I have always loved a good dark comedy. It could be a result of being a child of the 90s or maybe it’s any shred of Irish heritage that I have in me.
Besides being rooted in a rich tradition in music, it seems that Irish folk have a magical ability to turn tragedy into comedy, which is one of their many enduring qualities. Let’s face it, why talk about something when you can just make a joke, have a drink and move on.
It’s something that Dublin singer-songwriter and guitarist Orla Gartland eludes to with the closing lyrics to her debut album “Woman On The Internet” Aug. 20 via New Friends Music.
On the 11th song, “Bloodline / Difficult Things” she sings, “We never talk about difficult things.” But, it doesn’t take until the final track for Gartland to get to the point – she slices through subtle gestures with poignant and personal lyrics.
“The ‘Woman On The Internet’ isn’t me – she’s an elusive character, like a modern day Wizard of Oz who appears in a couple of these songs. I turn to her when I can’t turn to anyone in my real life; I turn to her when I feel lost,” Gartland said about the album in a statement. “These songs are filled with stories of growing up, about adulthood coming for you whether you are ready or not – many songs grapple with the concept of identity (something I think about a lot), about feeling lost and about learning to really own that lostness. (lostness? is that a word? whatever). Heck. I am proud of this album and I cannot wait for you to hear it.”
On the opening track, “Things That I’ve Learned,” we get a taste of Gartland’s snarky humor and the way she writes songs by pairing common sense with pithy thought. One of my favorite lyrics on the track is “Never buy the jeans that you’ve never seen, you’ll regret it.”
The chorus has the type of humor that attracted me to “Woman On The Internet,” where she sings “These are the bridges that I burned, these are the things that I’ve learned.”
By the time we get to the second track, “You’re Not Special, Babe,” it’s full-on flavorful fun with synthesized beats, bedroom pop sensibility and lyrics that aren’t just catchy but also memorable.
We also get her penchant for big drum sounds as well as meta-poetic lyrics on “More Like You,” when she sings, “These are the bridges that I burned, these are the things that I’ve learned.”
Maybe it was the pandemic but I especially have been caught up with self-help lately. Whether it be backpacks or the benefits of cold showers, I’ve dove headfirst into an Internet rabbit-hole only to left wondering if I learned anything while I was stuck in the bottom of it.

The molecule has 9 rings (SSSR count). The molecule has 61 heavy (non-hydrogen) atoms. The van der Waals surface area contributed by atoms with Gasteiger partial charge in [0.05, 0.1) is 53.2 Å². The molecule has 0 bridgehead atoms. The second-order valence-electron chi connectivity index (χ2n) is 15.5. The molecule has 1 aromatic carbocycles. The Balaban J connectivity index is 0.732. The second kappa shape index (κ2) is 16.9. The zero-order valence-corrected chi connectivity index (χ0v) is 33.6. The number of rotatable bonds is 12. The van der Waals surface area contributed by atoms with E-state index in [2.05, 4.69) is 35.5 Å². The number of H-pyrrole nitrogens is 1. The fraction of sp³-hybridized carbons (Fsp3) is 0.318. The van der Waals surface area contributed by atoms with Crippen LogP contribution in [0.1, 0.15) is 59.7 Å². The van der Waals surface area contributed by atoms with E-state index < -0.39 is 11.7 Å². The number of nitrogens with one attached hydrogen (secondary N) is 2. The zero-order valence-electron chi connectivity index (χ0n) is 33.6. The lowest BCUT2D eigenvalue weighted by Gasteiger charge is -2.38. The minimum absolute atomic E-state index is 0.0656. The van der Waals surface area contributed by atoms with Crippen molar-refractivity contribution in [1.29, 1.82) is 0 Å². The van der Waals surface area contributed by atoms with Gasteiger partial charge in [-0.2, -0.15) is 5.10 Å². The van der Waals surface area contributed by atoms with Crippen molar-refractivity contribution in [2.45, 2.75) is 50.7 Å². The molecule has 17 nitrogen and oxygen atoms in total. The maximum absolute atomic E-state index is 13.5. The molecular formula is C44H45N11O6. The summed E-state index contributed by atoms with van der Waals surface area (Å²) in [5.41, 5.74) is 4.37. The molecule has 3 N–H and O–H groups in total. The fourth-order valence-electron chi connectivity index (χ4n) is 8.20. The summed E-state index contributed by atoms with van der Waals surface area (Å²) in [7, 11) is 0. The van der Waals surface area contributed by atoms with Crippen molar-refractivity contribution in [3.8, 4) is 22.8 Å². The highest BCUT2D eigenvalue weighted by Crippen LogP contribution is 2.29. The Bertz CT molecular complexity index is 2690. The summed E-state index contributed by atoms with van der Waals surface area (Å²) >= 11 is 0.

The album title is borrowed from the same lyric that appears twice on the album. The first is in the chorus of “More Like You,” “Oh, I heard it from a woman on the internet, she told me to eat well and try to love myself.”
Those big drums return for “Over Your Head” as do the pithy statements, like ” Ego is a scary thing, power is a game to win.”
On “Over Your Head” as with “Zombie!” Gartland strays into alternative pop rock territory. On it, when she sings “I hate it,” she sounds like the late Dolores O’Riordan, another Irish singer, songwriter and guitarist who had a popular song with the Cranberries by a similar name when I was growing up.
Gartland shows her folksy side on “Madison” and displays her intense mood “Do You Mind?” and her power as a singer-songwriter on “Left Behind,” but my favorite part is the punk rock edge she has on “Codependency.”
On the track, she punctuates her edgy humor with some crunchy guitar licks. It begins with the opening lyrics, “I’m not happy if you’re not happy, and I swear that you’re always sad,” and she leans into that absurdity for the outro.
The second reference to the album title is on “Pretending,” where sings “Smokey brown eyeshadow, I learnt it from a woman on the internet.”
However, Gartland isn’t just learning and taking advice from people on the Internet, she’s using it as a tool of endless comparison as she sings on the chorus “All of my heroes are way more sad than me, Am I the only one pretending.”
On “Woman On The Internet,” Gartland proves that being yourself truly is the secret to success. Throughout the 11 tracks she uses pop, rock, punk and folk to make the 39 minutes uniquely her own.
After hearing “Woman On The Internet,” Orla Gartland will make listeners remember her name.
Sign up for Gartland’s Pateron Secret Demo Club where subscribers will receive a monthly demo written and produced by the songwriter to stream and download.
You’re Not Special, Babe
More Like You
Over Your Head